- The Democratic Alliance (DA) claimed on Twitter that the Western Cape was responsible for 75% of all new jobs created in South Africa last year
- The claim has been verified by fact-checking group Africa Check
- The numbers are based on net jobs which are calculated by subtracting job losses from job gains and can lead to confusing percentages
South Africa’s official opposition party and current leaders of the Western Cape provincial government the Democratic Alliance (DA) claimed via its official Twitter page that the Western Cape was responsible for creating 75% of all new jobs in South Africa in the past year.
Overall there were 165 000 more jobs created in the country during the first quarter of 2018 than in the first quarter of 2017. 123 000 of those jobs were created in the Western Cape.
The DA’s bold claim has been verified by fact-checking group Africa Check. The group noted that the claim was based on data obtained from Statistics South Africa’s (Stats SA) Quarterly Labour Force Survey for January to March 2018.
Briefly.co.za gathered that the DA’s claim is based on net job gains which are the number of job gains minus the job losses. Experts have warned that while numbers based on net job gains were factually correct it could lead to confusing percentages.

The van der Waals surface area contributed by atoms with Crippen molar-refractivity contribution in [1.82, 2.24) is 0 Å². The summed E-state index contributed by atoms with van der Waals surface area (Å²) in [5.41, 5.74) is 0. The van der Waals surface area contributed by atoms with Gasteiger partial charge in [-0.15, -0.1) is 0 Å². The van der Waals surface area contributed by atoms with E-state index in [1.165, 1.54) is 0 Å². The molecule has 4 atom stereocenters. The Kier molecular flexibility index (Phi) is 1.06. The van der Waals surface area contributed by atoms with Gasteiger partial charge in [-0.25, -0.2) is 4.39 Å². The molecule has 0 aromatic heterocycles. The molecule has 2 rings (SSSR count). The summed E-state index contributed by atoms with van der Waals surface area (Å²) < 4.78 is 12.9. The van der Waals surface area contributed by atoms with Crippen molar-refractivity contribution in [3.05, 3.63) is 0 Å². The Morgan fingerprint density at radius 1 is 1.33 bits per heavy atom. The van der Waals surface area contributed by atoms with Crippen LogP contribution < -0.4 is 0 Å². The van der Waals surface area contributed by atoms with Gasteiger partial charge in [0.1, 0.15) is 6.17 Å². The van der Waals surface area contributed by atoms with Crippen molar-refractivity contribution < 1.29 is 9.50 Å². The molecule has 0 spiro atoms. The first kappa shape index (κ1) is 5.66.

This means that while the claim that the DA’s 75% figure is correct, it does not mean the rest of South Africa only contributed 25% of job growth.
Thesouthafrican.co.za reported that by using the same calculation used for the Western Cape, Limpopo can lay claim to having created 50.3% of jobs and KwaZulu-Natal another 37%.
According to Stats SA, this means the Western Cape, KwaZulu-Natal and Limpopo accounted for a very confusing 162% of net job creation in South Africa. The positive growth in these provinces is offset by negative numbers coming out of other provinces.
Gauteng was the worst performing province with a number of -75%, Mpumalanga came in with -12% and the Eastern Cape at -27%.
Stats SA notes when all the positive and negative percentage points from all nine provinces are added, the total number comes to 100%.
While job creation should be seen as a positive it is important to note that the numbers are not as rosy as they might first appear. The 165 000 jobs created is equal to a 1% gain in total employment in the country.
Similarly, unemployment decline by 3.8% during the same time period, the caveat being that the number of disheartened job seekers actually increased by 510 000 or 22.4% to 2.8 million people.
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